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giorgio.lopez
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Registered: ‎02-02-2012

How to use custom IPs in Embedded Linux

Hello,

 

I have designed and implemented two IP cores in Vivado.

 

The first is a HLS implemented block (realized with the Vivado HLS video libraries(, with AXI interfaces and connected with a Video DMA. I should send cv::Mat objects to it somehow.

 

The second one is a custom designed block which also uses streaming AXI interfaces which is connected with a normal AXI DMA.

 

In both cases, I know how to interact with those units on a bare-metal application, using the BSP provided drivers. But, when it comes to Linux/Petalinux? Where do I find headers and functions like the one provided automatically by the standalone (bare-metal) os?

 

Thanks a lot for your help.

 

Giorgio

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guillaumebres
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Registered: ‎03-27-2014


@giorgio.lopez wrote:
The first is a HLS implemented block (realized with the Vivado HLS video libraries(, with AXI interfaces and connected with a Video DMA. I should send cv::Mat objects to it somehow.

Compile the VDMA kernel module, which you can find right there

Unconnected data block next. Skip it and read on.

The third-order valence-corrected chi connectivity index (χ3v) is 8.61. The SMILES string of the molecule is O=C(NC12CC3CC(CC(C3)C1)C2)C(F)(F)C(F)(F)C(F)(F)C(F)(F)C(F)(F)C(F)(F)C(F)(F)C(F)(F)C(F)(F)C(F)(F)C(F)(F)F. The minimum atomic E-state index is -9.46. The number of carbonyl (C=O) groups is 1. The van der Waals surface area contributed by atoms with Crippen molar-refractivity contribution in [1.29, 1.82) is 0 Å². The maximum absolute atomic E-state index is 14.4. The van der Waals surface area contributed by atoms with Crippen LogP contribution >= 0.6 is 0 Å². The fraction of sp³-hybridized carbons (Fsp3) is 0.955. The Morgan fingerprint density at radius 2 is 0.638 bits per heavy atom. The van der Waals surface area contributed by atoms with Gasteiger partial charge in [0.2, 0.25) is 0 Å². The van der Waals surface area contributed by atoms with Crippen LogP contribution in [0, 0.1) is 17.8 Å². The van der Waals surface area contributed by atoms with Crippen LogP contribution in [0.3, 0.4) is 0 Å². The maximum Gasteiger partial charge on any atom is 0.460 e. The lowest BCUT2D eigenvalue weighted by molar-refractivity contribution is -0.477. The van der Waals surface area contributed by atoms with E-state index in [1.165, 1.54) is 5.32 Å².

https://github.com/Xilinx/linux-xlnx/tree/master/drivers/dma/xilinx

 

then you need to write your own module to map to this new dma channel, this has been mentionned on several topics.

Finally you write a userspace program which opens this channel and send some data over it.

 


@giorgio.lopez wrote:

The second one is a custom designed block which also uses streaming AXI interfaces which is connected with a normal AXI DMA.


basically the same thing, I have never used VDMA but I think it handles 2D data compared to regular DMA module.

 


@giorgio.lopez wrote:

In both cases, I know how to interact with those units on a bare-metal application, using the BSP provided drivers.


If you are not familiar with kernel modules, you need the hardware address to address the DMA module.

In bare-metal you accessed those addresses directly, in Linux you address them through virtual addresses mapped to physical addresses.

A DMA transaction is a little different than regular bus transactions in the sense it allows you not to address each word, the CPU sets the destination address, waits for an end of transfer interrupt, the DMA controller handles the transfer.

 


@giorgio.lopez wrote:
Where do I find headers and functions like the one provided automatically by the standalone (bare-metal) os?

you need to use the Linux kernel APIs, in this project you will need the DMA API basically

 

#include <linux/dmaengine.h>
#include <linux/dma-mapping.h>

plus learn how to memory map and handle interrupts.

 

Relevant Docs:

The Bible - heavy but I seriously recommend reading it a couple of times to understand key chapters

Linux DMA API

Might be of some interests

DMA from user space (Xilinx) - great

DMA in kernel space (Xilinx) - great

 

gw.
Embedded Systems, DSP, cyber
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giorgio.lopez
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Ok, so, basically in the two situation my "interaction points" with the IP are three:

 

1 input port (AXI STREAM - connected to a DMA/VDMA)

2 output port (as above)

3 "control" port (AXILITE SLAVE control and status registers and ap_start ap_ready etc signals)

 

Am I correctly assuming that I can interact (at least with ports 1 and 2) without getting into kernel space programming, using the mmap method?